The Center has concluded its research projects, and is now in an information dissemination stage. Formerly we conducted research in the following categories:
We actively engaged with the disciplinary, interdisciplinary, and transdisciplinary academic research in our areas of inquiry. We also actively engaged in the analysis and deconstruction of the mass-market literature/media which relates to these areas.
Focus (Mentored) Groups
We conducted many longitudinal, exploratory projects that involved individual and group-wide training for participants in mentored groups. These were field based experimental designs that researched various personal and social domains. A major focus of the Center was the attempt to test individual methods and distill down overarching, effective protocols. The bulk of our research concerning these two objectives took place in these groups.
Developmental Level Research
Our focus group and hermeneutic/historical research led us to believe that a component of constructing viable protocols may be a person’s egoic and other development levels. Because very little research has been carried out on causal factors which can influence this, we carried out basic research in this area. We conducted experiments that explored the possibilities of constructed interventions in egoic and related forms of development.
These studies follow up on very limited, published, initial findings regarding the ability to design specific interventions to affect egoic development, as well as suggestive findings that participation in action research may be effective. For example, one of our projects directly examined this in students as they progressed through a research course that was drawn from action oriented research methods (PhD and MA level students). A second multi-year, multi-cohort, study involved PhD students who were undergoing a rigorous humanities based curriculum that was partially focused on producing personal transformation. These studies used the Washington University Sentence Completion Test (SCT) for measurement.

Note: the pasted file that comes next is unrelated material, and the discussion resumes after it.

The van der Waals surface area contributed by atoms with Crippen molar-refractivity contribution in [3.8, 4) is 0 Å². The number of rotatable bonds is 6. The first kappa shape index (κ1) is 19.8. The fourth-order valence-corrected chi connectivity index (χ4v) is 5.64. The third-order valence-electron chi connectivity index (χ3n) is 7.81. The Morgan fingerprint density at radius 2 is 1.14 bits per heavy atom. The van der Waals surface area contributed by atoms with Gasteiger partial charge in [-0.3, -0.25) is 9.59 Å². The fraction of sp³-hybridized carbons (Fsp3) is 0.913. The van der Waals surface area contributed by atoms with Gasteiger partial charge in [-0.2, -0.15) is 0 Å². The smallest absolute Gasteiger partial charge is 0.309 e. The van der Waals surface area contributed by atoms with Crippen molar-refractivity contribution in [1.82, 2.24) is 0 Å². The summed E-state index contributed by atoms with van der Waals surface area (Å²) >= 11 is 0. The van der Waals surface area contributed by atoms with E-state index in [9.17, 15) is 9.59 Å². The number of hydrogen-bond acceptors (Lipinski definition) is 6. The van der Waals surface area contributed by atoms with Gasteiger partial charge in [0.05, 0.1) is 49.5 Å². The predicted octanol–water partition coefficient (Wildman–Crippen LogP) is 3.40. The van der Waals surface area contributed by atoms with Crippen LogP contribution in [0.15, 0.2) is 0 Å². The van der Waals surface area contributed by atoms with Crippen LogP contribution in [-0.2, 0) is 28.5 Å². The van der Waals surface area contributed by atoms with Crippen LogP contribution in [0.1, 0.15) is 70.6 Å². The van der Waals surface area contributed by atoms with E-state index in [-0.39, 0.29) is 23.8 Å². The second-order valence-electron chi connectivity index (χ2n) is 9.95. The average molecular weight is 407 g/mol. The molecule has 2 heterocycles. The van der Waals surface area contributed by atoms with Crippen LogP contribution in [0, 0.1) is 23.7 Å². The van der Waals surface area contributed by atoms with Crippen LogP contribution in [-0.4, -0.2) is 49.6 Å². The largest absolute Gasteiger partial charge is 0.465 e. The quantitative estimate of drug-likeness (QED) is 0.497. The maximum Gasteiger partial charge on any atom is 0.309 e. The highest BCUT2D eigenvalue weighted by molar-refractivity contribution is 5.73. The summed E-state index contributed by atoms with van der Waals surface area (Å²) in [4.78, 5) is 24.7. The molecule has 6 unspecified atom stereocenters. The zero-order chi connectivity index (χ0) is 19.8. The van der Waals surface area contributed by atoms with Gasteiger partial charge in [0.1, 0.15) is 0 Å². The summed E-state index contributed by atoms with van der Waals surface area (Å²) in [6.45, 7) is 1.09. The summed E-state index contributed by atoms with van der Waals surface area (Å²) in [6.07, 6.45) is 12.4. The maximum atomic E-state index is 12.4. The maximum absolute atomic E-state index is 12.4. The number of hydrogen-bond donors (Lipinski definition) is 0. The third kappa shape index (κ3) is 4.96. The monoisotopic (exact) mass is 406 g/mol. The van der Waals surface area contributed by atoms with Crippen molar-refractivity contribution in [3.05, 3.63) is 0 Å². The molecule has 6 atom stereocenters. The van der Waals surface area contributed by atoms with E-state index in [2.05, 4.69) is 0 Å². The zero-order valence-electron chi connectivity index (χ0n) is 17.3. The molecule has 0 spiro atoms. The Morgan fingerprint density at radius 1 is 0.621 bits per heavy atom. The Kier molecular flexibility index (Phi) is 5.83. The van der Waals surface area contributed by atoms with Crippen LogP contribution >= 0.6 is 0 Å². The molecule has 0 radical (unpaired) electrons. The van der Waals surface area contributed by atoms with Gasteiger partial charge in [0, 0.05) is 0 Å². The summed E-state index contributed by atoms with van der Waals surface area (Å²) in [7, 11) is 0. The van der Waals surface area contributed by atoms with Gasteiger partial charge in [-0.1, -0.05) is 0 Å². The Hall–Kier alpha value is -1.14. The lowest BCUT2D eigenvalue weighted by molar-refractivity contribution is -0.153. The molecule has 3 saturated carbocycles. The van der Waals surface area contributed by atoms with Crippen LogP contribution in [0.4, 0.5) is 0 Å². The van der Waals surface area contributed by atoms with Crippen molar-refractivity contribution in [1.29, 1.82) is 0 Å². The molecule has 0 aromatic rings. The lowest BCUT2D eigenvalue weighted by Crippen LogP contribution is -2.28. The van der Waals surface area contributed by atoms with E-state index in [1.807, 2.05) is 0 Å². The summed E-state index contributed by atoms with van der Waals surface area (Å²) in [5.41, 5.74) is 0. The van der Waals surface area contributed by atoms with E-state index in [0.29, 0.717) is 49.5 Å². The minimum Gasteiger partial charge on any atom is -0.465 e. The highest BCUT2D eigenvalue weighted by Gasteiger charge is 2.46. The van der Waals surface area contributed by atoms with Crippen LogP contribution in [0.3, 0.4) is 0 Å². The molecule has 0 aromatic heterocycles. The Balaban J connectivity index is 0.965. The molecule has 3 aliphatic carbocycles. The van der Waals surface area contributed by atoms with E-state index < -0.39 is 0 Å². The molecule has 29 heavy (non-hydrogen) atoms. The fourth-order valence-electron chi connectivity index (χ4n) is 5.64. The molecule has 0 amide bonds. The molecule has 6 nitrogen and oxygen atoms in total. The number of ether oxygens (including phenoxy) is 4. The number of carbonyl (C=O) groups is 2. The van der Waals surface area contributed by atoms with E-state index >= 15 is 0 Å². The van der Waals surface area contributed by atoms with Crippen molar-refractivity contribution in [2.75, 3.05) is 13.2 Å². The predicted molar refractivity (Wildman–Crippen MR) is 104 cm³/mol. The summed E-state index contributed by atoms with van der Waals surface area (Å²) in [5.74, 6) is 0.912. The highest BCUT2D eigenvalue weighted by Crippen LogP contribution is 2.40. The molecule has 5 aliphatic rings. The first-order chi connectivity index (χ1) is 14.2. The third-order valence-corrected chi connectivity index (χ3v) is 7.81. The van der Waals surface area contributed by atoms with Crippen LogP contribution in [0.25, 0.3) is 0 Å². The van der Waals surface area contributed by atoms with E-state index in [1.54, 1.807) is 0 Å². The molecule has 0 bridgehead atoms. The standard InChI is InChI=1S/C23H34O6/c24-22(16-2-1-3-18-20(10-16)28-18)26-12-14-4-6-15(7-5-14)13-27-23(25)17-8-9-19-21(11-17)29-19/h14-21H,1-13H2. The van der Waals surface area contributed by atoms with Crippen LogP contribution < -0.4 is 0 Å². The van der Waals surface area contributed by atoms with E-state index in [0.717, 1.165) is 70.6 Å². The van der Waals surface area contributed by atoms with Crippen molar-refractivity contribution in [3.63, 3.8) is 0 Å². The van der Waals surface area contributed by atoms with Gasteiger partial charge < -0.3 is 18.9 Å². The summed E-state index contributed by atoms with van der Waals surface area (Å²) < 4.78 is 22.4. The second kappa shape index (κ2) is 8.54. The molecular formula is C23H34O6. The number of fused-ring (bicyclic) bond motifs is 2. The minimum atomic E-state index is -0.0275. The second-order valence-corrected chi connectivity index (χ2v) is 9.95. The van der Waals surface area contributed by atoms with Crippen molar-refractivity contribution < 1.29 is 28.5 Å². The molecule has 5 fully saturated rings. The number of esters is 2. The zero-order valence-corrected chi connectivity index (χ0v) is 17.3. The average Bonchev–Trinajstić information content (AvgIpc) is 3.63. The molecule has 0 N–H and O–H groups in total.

Integral Methodological Research
Much of our research pushed the then-current boundaries of quantitative, qualitative, and mixed-methods research design. As a result, we also actively engaged in exploring the development of credible extensions to existing academic methodologies. One area of specific research for us was the exploration of Ken Wilber’s AQAL theory as a possible meta- or transmethodological model for research method and/or study triangulation.
We conducted a number of random number generator and field-based random number generator experiments. Because of the nature of these projects and the possibility that, even retroactive, intent from website visitors could ‘pollute’ our results, we do not disclose the details of these projects.
Mass Market Survey and Experimentation
We conducted the first comprehensive mass market/public intentionality survey. Because of the success of alternative forms of spirituality, as well as modern New Thought based products such as 'The Secret', we believed that the public at large represented a vast, untapped laboratory for exploring intentionality. Our initial survey was designed to broadly explore what they were using, their results, and so forth.
Another project involved large scale web-based experimentation based on our long running experience with focus groups. It was a randomized mixed-methods project that was designed to broaden our research into individual techniques and protocol development.